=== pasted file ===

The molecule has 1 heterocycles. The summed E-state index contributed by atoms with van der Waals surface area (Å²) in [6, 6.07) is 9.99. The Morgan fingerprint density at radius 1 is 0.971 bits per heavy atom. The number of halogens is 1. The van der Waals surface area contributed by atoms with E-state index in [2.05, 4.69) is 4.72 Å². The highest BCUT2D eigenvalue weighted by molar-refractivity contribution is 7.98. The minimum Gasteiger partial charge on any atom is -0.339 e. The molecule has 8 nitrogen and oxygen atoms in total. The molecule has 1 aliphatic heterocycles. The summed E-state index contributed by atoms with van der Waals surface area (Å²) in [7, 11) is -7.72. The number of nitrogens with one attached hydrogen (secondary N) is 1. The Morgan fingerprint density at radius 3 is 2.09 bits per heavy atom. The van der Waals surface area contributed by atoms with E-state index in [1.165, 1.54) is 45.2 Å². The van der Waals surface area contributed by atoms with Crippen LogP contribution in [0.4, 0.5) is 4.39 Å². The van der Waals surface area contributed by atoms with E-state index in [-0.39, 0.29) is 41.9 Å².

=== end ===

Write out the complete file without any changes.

The molecule has 1 heterocycles. The summed E-state index contributed by atoms with van der Waals surface area (Å²) in [6, 6.07) is 9.99. The Morgan fingerprint density at radius 1 is 0.971 bits per heavy atom. The number of halogens is 1. The van der Waals surface area contributed by atoms with E-state index in [2.05, 4.69) is 4.72 Å². The highest BCUT2D eigenvalue weighted by molar-refractivity contribution is 7.98. The minimum Gasteiger partial charge on any atom is -0.339 e. The molecule has 8 nitrogen and oxygen atoms in total. The molecule has 1 aliphatic heterocycles. The summed E-state index contributed by atoms with van der Waals surface area (Å²) in [7, 11) is -7.72. The number of nitrogens with one attached hydrogen (secondary N) is 1. The Morgan fingerprint density at radius 3 is 2.09 bits per heavy atom. The van der Waals surface area contributed by atoms with E-state index in [1.165, 1.54) is 45.2 Å². The van der Waals surface area contributed by atoms with Crippen LogP contribution in [0.4, 0.5) is 4.39 Å². The van der Waals surface area contributed by atoms with E-state index in [-0.39, 0.29) is 41.9 Å².